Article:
IOB researchers Joachim De Weerdt and Bert Ingelaere teamed up with Luc Christiaensen of the World Bank and Ravi Kanbur of Cornell University to study urbanisation in Tanzania. The overarching question of their study is whether Tanzania should foster growth through investment in large cities, concentrating on reducing congestion costs there and banking on economies of scale and agglomeration to drive development, or alternatively make the same total amount of investment more geographically spread across secondary towns to increase exposure of the hinterlands to urban centres.
Previous quantitative analysis of the Kagera Health and Development Survey (KHDS) found that even in the presence of larger migration premiums from moving to the more distant cities, most people engage in surrounding non-farm economy or move to secondary towns. The quantitative decomposition analysis showed that moves to secondary towns make up a much larger share of total growth and poverty reduction than moves to cities.
This project attempts to give a better qualification of that quantitative result through mixed methods research. It aims to better understand migrants’ destination choice. Why do migrants go where they go? In particular, why do some migrants travel to metropoles and others to secondary towns? To this end, interviews were conducted in a selection of rural villages in the Kagera region and life histories were recorded from a group of carefully stratified survey respondents, who originate from these rural areas in Kagera and have migrated to different destinations. The respondents will be selected from the quantitative sample and all qualitative data will be linked to the quantitative data on those same respondents gathered at several moments in time over the past 20 years. This way, a rich narrative around destination choice among rural-urban migrants will be developed, with particular attention to the features distinguishing smaller from larger urban centres.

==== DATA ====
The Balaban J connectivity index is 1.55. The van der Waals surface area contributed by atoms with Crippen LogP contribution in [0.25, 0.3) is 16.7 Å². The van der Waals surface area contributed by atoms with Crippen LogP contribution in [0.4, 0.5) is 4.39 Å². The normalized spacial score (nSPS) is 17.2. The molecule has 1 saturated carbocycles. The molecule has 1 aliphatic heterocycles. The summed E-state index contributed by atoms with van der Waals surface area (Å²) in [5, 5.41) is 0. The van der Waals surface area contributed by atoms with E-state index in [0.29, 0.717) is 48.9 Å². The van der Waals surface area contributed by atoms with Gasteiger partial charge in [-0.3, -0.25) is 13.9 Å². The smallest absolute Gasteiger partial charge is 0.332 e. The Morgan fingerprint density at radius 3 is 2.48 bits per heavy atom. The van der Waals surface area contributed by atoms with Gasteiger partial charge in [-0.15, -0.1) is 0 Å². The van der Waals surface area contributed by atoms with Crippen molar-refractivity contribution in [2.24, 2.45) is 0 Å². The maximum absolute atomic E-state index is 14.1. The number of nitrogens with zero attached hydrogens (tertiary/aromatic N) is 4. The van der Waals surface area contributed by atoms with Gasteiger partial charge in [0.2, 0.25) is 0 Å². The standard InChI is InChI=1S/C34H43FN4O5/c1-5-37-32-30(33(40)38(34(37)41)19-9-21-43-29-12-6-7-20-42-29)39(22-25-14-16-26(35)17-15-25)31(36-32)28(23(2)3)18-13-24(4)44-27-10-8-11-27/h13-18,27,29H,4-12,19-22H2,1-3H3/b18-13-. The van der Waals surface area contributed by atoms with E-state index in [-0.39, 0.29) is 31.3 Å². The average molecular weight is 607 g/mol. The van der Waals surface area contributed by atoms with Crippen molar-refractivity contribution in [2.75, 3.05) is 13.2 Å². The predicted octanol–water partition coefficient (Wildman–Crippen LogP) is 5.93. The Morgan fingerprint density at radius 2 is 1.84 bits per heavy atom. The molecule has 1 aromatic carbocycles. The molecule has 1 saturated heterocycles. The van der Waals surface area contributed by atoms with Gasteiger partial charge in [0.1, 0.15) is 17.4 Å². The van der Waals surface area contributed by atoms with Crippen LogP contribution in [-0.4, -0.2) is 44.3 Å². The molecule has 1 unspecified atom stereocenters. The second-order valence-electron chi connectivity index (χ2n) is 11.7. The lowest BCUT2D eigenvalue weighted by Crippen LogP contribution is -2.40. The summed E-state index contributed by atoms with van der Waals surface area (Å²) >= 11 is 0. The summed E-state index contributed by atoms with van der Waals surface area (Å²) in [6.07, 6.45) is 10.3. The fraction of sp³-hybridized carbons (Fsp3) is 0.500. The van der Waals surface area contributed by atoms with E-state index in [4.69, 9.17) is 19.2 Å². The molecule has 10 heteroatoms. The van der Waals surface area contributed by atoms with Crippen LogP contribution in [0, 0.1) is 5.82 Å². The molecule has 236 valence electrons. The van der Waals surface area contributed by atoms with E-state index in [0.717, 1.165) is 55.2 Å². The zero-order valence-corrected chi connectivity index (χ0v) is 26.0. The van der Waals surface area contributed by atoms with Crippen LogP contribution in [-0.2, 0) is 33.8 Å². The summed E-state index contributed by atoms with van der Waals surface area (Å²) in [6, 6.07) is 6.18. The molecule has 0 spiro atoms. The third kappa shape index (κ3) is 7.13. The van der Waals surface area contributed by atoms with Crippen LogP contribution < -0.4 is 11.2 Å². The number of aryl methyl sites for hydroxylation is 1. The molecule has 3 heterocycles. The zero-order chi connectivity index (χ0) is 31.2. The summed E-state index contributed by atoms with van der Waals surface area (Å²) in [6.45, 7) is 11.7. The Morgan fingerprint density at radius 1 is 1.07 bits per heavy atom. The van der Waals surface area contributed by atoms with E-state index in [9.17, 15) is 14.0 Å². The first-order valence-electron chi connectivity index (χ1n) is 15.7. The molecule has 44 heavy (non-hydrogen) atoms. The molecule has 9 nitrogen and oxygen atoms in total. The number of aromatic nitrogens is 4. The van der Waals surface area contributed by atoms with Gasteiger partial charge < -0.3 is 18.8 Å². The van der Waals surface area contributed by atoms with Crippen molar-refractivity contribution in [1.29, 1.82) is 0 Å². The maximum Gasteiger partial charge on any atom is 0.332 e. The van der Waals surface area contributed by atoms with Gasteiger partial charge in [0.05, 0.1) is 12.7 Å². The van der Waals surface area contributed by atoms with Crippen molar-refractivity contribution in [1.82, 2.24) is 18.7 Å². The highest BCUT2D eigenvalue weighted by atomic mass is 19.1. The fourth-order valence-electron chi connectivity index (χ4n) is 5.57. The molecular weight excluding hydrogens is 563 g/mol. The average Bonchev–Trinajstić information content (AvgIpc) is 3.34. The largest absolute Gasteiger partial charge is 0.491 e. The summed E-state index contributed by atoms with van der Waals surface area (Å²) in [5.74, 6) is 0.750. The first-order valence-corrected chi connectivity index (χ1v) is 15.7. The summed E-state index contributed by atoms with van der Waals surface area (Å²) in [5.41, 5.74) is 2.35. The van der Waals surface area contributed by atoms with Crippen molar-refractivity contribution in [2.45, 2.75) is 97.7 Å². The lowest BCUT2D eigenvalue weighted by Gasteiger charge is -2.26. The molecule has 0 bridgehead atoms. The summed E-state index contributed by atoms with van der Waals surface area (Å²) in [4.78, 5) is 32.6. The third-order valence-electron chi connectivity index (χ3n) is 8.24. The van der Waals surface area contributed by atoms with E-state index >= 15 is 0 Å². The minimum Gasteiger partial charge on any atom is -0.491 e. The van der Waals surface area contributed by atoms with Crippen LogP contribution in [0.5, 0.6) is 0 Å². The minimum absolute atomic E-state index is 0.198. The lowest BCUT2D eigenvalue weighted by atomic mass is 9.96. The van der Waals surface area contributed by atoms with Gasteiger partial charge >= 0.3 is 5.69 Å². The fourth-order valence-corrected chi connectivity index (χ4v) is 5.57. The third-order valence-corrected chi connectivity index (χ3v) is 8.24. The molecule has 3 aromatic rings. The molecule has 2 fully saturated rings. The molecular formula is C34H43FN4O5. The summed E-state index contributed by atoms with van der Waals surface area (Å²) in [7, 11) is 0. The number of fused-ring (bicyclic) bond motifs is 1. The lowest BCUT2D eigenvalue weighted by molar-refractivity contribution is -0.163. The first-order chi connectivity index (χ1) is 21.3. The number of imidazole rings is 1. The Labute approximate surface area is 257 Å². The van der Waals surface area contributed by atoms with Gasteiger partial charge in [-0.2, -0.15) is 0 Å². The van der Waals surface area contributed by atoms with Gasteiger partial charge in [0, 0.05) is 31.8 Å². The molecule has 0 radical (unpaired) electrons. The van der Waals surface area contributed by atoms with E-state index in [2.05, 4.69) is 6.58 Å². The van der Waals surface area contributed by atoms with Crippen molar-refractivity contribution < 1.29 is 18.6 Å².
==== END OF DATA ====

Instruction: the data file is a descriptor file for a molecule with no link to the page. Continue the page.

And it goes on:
The project has a particularly strong outreach component. In August 2015, the researchers gave a private debriefing of the project to the Governor of the Bank of Tanzania (BOT) and upon his request were asked to hold a seminar to disseminate the preliminary results of the project to a group of 60 prominent policy makers and researchers from government, think-tanks and universities (BOT, MoF, UDSM, REPOA, NBS, POPC, Mzumbe, TIC, Uongozi Institute). As a result of this seminar the researchers were asked by the planning commission in Tanzania to write a position paper to inform the Five Year Development Plan of the country.